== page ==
Trading is one of the few career choices on which you can spend your time on and make no money or even lose money.
You’ve seen the movies, the Instagram pictures, and the greats living the fabulous life as a full-time trader. They drive around in their Lamborghinis and Ferraris while you slave away at your 9-5 job.
They make videos showing off their mansions and colossal computer setups with ten screens.
It is a sight for sure.
Who wouldn’t want to live that life?
Before you quit your 9-5 job, there are some things you need to consider first. Do you have the training and experience to trade consistently day in and day out?
Not all days are going to be gold. Are you prepared both mentally and financially for the down days?
And hey, there is nothing wrong with not wanting to peruse a full-time trading job. Trading is a perfectly fine side hustle or hobby.
Be Prepared To Be A Full-Time Trader
Being a full-time trader requires you to be prepared both mentally and financially. You must be able to withstand the bad times so you can prosper during the good times.
Your first step in trading is preparing financially. Without money, you are not going to do much trading.
How much money do you need in your portfolio before you go full-time?
The answer to that question is not cut and dry. It requires you to look at your situation and needs and make a judgment call.
First, you need to figure out how much money you need to live. Forget the fancy cars and high-end toys for now. What are the bills that need to be paid? What type of lifestyle can you live with right now? You may be used to a $100,000 lifestyle thanks to your 9-5 job, but could you live with less if you were your own boss?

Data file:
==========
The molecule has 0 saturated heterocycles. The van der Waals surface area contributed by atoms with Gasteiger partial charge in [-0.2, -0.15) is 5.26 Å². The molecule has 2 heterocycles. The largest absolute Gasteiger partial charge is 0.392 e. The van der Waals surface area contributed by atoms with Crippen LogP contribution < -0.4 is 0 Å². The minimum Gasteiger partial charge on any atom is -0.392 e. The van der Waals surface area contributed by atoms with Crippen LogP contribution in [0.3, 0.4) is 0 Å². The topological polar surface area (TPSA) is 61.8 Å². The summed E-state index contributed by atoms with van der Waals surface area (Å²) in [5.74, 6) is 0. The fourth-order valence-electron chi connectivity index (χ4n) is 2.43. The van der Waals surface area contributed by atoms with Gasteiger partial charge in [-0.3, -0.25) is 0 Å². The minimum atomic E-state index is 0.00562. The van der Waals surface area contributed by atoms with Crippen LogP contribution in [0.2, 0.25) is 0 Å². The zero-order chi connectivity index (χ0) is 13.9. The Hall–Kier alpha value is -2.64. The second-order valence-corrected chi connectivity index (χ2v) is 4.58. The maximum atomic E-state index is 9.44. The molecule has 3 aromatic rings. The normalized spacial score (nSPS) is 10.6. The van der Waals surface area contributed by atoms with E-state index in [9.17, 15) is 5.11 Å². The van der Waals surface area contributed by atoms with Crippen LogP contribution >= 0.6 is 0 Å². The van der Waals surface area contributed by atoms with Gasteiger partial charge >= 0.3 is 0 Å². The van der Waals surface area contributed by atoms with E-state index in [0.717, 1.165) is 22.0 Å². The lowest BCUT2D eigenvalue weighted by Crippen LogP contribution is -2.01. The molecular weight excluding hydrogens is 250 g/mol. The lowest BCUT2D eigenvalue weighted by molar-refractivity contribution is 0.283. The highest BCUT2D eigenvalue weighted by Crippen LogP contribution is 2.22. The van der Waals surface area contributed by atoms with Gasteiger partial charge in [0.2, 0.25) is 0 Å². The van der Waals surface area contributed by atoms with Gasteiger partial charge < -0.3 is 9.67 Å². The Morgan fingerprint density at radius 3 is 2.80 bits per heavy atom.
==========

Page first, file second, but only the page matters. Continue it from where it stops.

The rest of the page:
Rolf at Tradeciety suggests, “if you want to really quit your job sooner and start living off your trading, you should audit your spending behavior”.
Cutting your expenses is a great idea to help get you started. This will keep the bar low and manageable as you transition off a steady income. What you don’t want to do is be unrealistic with your cuts. It may be easy to say you won’t go out to eat or spend any money on entertainment, but we both know that is not true.
Deciding how much you need to live is only the first step. Now you need to look at your performance history. What are your annual returns, and are they consistent?
If you return 20% a year, and you need $50,000 to live on, you need a $250,000 portfolio. At a minimum.
Have you ever heard the saying, “Don’t confuse brains for a bull market”?
Don’t lean on your abilities and past returns 100% if the market has been favorable. If you’ve had three great years of returns, but the market has gone in your favor in those three years, you need to account for that. What happens when you become a full-time trader and the market atmosphere changes? Before, you were making money hand over fist, but now you can’t buy a win. Make sure you play it safe when it comes to your returns. Exceptional years need to be discounted and recognized as extraordinary.
You also need to account for starting the year with a loss, because you are now in a hole. You must return above your annual average to get back to the level on which you need to live.
That accounts for if you have a loss. What happens if you need to withdraw during the year to cover an expense?
Knowing your minimum is good, but you should aim for a level above your minimum portfolio size to make sure you always have enough cash on hand.
When talking about your finances, we can’t stop at your portfolio.
We also need to discuss your savings.
Unfortunately, in this business, nothing is guaranteed.
Nathan Michaud of InvestorsLive, a full-time trader, said it best, “Leaving your job means leaving your guaranteed income stream. You should save up enough money to cover your expenses for two years.”
Two years of expenses may seem like a lot, but with no guaranteed income, it should be your minimum.